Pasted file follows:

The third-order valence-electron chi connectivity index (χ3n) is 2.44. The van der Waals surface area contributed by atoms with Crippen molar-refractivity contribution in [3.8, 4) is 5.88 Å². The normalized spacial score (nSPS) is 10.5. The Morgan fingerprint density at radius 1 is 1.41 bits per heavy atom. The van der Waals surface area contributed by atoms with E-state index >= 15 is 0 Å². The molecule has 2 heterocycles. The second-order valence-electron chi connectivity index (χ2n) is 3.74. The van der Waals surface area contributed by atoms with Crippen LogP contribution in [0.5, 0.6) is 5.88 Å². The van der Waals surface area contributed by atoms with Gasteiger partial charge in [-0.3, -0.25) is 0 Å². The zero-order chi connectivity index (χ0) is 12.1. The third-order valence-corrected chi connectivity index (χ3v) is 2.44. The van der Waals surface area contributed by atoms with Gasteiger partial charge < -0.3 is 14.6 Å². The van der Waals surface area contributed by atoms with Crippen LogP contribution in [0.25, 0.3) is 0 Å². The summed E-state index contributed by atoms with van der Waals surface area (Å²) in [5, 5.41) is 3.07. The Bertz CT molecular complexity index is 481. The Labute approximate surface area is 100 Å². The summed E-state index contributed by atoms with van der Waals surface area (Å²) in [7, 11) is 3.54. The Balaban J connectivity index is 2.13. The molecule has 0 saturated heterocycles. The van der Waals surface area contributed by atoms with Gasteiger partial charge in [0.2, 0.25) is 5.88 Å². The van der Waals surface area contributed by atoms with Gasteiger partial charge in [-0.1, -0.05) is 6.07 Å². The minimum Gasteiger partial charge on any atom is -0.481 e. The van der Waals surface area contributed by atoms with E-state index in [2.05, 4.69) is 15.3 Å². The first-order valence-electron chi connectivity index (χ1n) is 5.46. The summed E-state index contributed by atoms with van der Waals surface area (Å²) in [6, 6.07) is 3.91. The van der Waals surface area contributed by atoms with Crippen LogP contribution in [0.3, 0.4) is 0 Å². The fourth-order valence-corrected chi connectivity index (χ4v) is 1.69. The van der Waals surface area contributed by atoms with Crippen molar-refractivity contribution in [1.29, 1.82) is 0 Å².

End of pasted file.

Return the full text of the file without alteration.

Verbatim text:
The third-order valence-electron chi connectivity index (χ3n) is 2.44. The van der Waals surface area contributed by atoms with Crippen molar-refractivity contribution in [3.8, 4) is 5.88 Å². The normalized spacial score (nSPS) is 10.5. The Morgan fingerprint density at radius 1 is 1.41 bits per heavy atom. The van der Waals surface area contributed by atoms with E-state index >= 15 is 0 Å². The molecule has 2 heterocycles. The second-order valence-electron chi connectivity index (χ2n) is 3.74. The van der Waals surface area contributed by atoms with Crippen LogP contribution in [0.5, 0.6) is 5.88 Å². The van der Waals surface area contributed by atoms with Gasteiger partial charge in [-0.3, -0.25) is 0 Å². The zero-order chi connectivity index (χ0) is 12.1. The third-order valence-corrected chi connectivity index (χ3v) is 2.44. The van der Waals surface area contributed by atoms with Gasteiger partial charge < -0.3 is 14.6 Å². The van der Waals surface area contributed by atoms with Crippen LogP contribution in [0.25, 0.3) is 0 Å². The summed E-state index contributed by atoms with van der Waals surface area (Å²) in [5, 5.41) is 3.07. The Bertz CT molecular complexity index is 481. The Labute approximate surface area is 100 Å². The summed E-state index contributed by atoms with van der Waals surface area (Å²) in [7, 11) is 3.54. The Balaban J connectivity index is 2.13. The molecule has 0 saturated heterocycles. The van der Waals surface area contributed by atoms with Gasteiger partial charge in [0.2, 0.25) is 5.88 Å². The van der Waals surface area contributed by atoms with Gasteiger partial charge in [-0.1, -0.05) is 6.07 Å². The minimum Gasteiger partial charge on any atom is -0.481 e. The van der Waals surface area contributed by atoms with E-state index in [2.05, 4.69) is 15.3 Å². The first-order valence-electron chi connectivity index (χ1n) is 5.46. The summed E-state index contributed by atoms with van der Waals surface area (Å²) in [6, 6.07) is 3.91. The van der Waals surface area contributed by atoms with Crippen LogP contribution in [0.3, 0.4) is 0 Å². The fourth-order valence-corrected chi connectivity index (χ4v) is 1.69. The van der Waals surface area contributed by atoms with Crippen molar-refractivity contribution in [1.29, 1.82) is 0 Å².